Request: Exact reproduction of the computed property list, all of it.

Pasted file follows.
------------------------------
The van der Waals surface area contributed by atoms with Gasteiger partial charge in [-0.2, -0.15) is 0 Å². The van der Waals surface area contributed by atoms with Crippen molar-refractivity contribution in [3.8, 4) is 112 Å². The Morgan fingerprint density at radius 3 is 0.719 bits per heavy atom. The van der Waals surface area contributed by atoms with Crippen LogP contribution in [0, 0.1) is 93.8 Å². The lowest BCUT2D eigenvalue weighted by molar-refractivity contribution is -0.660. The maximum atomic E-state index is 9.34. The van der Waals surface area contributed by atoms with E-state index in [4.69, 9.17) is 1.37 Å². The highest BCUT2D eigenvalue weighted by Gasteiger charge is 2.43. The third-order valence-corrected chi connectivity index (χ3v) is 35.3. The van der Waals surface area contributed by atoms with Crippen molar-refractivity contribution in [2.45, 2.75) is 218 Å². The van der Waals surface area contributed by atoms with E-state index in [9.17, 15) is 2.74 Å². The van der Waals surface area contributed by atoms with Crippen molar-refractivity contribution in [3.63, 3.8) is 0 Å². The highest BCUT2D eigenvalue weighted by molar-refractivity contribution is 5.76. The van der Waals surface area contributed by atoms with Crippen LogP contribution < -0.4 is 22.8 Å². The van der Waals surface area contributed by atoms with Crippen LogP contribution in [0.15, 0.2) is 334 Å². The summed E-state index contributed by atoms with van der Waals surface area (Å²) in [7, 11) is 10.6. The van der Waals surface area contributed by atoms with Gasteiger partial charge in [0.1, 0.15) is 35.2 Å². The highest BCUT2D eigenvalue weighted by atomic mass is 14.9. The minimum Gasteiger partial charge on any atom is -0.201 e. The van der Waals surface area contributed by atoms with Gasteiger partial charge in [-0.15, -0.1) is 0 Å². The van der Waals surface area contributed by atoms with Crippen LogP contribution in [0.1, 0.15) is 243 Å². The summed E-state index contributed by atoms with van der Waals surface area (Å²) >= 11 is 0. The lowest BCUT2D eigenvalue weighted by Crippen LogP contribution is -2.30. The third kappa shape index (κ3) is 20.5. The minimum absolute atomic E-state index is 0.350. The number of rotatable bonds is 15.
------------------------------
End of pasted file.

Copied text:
The van der Waals surface area contributed by atoms with Gasteiger partial charge in [-0.2, -0.15) is 0 Å². The van der Waals surface area contributed by atoms with Crippen molar-refractivity contribution in [3.8, 4) is 112 Å². The Morgan fingerprint density at radius 3 is 0.719 bits per heavy atom. The van der Waals surface area contributed by atoms with Crippen LogP contribution in [0, 0.1) is 93.8 Å². The lowest BCUT2D eigenvalue weighted by molar-refractivity contribution is -0.660. The maximum atomic E-state index is 9.34. The van der Waals surface area contributed by atoms with E-state index in [4.69, 9.17) is 1.37 Å². The highest BCUT2D eigenvalue weighted by Gasteiger charge is 2.43. The third-order valence-corrected chi connectivity index (χ3v) is 35.3. The van der Waals surface area contributed by atoms with Crippen molar-refractivity contribution in [2.45, 2.75) is 218 Å². The van der Waals surface area contributed by atoms with E-state index in [9.17, 15) is 2.74 Å². The van der Waals surface area contributed by atoms with Crippen molar-refractivity contribution in [3.63, 3.8) is 0 Å². The highest BCUT2D eigenvalue weighted by molar-refractivity contribution is 5.76. The van der Waals surface area contributed by atoms with Crippen LogP contribution < -0.4 is 22.8 Å². The van der Waals surface area contributed by atoms with Crippen LogP contribution in [0.15, 0.2) is 334 Å². The summed E-state index contributed by atoms with van der Waals surface area (Å²) in [7, 11) is 10.6. The van der Waals surface area contributed by atoms with Gasteiger partial charge in [0.1, 0.15) is 35.2 Å². The highest BCUT2D eigenvalue weighted by atomic mass is 14.9. The minimum Gasteiger partial charge on any atom is -0.201 e. The van der Waals surface area contributed by atoms with Gasteiger partial charge in [-0.15, -0.1) is 0 Å². The van der Waals surface area contributed by atoms with Crippen LogP contribution in [0.1, 0.15) is 243 Å². The summed E-state index contributed by atoms with van der Waals surface area (Å²) >= 11 is 0. The lowest BCUT2D eigenvalue weighted by Crippen LogP contribution is -2.30. The third kappa shape index (κ3) is 20.5. The minimum absolute atomic E-state index is 0.350. The number of rotatable bonds is 15.